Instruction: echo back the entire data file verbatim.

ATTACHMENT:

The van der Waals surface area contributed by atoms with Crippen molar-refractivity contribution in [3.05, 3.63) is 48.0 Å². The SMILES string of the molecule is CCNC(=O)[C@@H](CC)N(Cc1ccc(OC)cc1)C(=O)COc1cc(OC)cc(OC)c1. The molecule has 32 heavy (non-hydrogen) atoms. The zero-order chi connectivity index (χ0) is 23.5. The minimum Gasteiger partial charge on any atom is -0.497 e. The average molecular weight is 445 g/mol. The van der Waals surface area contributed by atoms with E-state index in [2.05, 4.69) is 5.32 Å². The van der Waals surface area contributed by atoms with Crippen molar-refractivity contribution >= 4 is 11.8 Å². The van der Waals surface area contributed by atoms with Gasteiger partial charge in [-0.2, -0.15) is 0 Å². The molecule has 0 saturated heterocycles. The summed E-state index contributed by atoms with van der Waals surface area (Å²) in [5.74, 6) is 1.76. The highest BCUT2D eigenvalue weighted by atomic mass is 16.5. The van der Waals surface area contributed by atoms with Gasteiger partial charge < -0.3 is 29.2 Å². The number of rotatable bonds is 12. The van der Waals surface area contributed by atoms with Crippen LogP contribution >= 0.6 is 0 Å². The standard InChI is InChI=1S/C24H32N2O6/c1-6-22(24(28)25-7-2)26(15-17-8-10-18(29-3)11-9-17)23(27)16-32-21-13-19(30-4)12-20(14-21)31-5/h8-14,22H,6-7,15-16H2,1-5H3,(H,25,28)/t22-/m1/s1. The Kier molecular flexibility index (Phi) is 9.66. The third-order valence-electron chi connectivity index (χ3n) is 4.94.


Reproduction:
The van der Waals surface area contributed by atoms with Crippen molar-refractivity contribution in [3.05, 3.63) is 48.0 Å². The SMILES string of the molecule is CCNC(=O)[C@@H](CC)N(Cc1ccc(OC)cc1)C(=O)COc1cc(OC)cc(OC)c1. The molecule has 32 heavy (non-hydrogen) atoms. The zero-order chi connectivity index (χ0) is 23.5. The minimum Gasteiger partial charge on any atom is -0.497 e. The average molecular weight is 445 g/mol. The van der Waals surface area contributed by atoms with E-state index in [2.05, 4.69) is 5.32 Å². The van der Waals surface area contributed by atoms with Crippen molar-refractivity contribution >= 4 is 11.8 Å². The van der Waals surface area contributed by atoms with Gasteiger partial charge in [-0.2, -0.15) is 0 Å². The molecule has 0 saturated heterocycles. The summed E-state index contributed by atoms with van der Waals surface area (Å²) in [5.74, 6) is 1.76. The highest BCUT2D eigenvalue weighted by atomic mass is 16.5. The van der Waals surface area contributed by atoms with Gasteiger partial charge < -0.3 is 29.2 Å². The number of rotatable bonds is 12. The van der Waals surface area contributed by atoms with Crippen LogP contribution >= 0.6 is 0 Å². The standard InChI is InChI=1S/C24H32N2O6/c1-6-22(24(28)25-7-2)26(15-17-8-10-18(29-3)11-9-17)23(27)16-32-21-13-19(30-4)12-20(14-21)31-5/h8-14,22H,6-7,15-16H2,1-5H3,(H,25,28)/t22-/m1/s1. The Kier molecular flexibility index (Phi) is 9.66. The third-order valence-electron chi connectivity index (χ3n) is 4.94.